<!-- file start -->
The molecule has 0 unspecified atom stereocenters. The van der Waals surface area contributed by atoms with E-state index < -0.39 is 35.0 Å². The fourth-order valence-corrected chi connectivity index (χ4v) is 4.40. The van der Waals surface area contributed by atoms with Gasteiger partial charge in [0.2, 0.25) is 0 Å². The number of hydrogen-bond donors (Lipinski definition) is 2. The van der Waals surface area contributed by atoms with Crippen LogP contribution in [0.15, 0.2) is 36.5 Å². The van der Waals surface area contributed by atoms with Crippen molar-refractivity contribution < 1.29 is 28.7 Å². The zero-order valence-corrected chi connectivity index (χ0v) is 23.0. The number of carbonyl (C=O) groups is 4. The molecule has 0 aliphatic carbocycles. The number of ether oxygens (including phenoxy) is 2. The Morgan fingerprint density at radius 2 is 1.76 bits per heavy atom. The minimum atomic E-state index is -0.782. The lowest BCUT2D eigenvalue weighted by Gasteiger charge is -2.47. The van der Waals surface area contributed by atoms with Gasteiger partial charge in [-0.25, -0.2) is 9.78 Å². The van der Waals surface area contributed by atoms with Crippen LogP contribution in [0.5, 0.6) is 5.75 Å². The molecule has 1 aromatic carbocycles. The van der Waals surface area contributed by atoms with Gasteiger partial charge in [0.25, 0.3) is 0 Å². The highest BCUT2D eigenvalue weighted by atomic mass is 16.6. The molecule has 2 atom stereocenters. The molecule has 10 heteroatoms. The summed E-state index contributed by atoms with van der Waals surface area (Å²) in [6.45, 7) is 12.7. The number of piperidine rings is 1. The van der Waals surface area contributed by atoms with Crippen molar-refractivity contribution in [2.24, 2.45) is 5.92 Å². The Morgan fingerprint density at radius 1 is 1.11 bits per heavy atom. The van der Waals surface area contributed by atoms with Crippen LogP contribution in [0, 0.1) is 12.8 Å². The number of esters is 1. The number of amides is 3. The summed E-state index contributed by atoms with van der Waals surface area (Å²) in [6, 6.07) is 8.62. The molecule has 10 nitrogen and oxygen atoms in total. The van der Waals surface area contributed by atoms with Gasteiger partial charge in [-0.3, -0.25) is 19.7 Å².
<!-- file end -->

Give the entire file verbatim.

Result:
The molecule has 0 unspecified atom stereocenters. The van der Waals surface area contributed by atoms with E-state index < -0.39 is 35.0 Å². The fourth-order valence-corrected chi connectivity index (χ4v) is 4.40. The van der Waals surface area contributed by atoms with Gasteiger partial charge in [0.2, 0.25) is 0 Å². The number of hydrogen-bond donors (Lipinski definition) is 2. The van der Waals surface area contributed by atoms with Crippen LogP contribution in [0.15, 0.2) is 36.5 Å². The van der Waals surface area contributed by atoms with Crippen molar-refractivity contribution < 1.29 is 28.7 Å². The zero-order valence-corrected chi connectivity index (χ0v) is 23.0. The number of carbonyl (C=O) groups is 4. The molecule has 0 aliphatic carbocycles. The number of ether oxygens (including phenoxy) is 2. The Morgan fingerprint density at radius 2 is 1.76 bits per heavy atom. The minimum atomic E-state index is -0.782. The lowest BCUT2D eigenvalue weighted by Gasteiger charge is -2.47. The van der Waals surface area contributed by atoms with Gasteiger partial charge in [-0.25, -0.2) is 9.78 Å². The van der Waals surface area contributed by atoms with Crippen LogP contribution in [0.5, 0.6) is 5.75 Å². The molecule has 1 aromatic carbocycles. The van der Waals surface area contributed by atoms with Gasteiger partial charge in [0.25, 0.3) is 0 Å². The highest BCUT2D eigenvalue weighted by atomic mass is 16.6. The molecule has 2 atom stereocenters. The molecule has 10 heteroatoms. The summed E-state index contributed by atoms with van der Waals surface area (Å²) in [6.45, 7) is 12.7. The number of piperidine rings is 1. The van der Waals surface area contributed by atoms with Crippen molar-refractivity contribution in [2.24, 2.45) is 5.92 Å². The Morgan fingerprint density at radius 1 is 1.11 bits per heavy atom. The van der Waals surface area contributed by atoms with Crippen LogP contribution in [0, 0.1) is 12.8 Å². The number of esters is 1. The number of amides is 3. The summed E-state index contributed by atoms with van der Waals surface area (Å²) in [6, 6.07) is 8.62. The molecule has 10 nitrogen and oxygen atoms in total. The van der Waals surface area contributed by atoms with Gasteiger partial charge in [-0.3, -0.25) is 19.7 Å².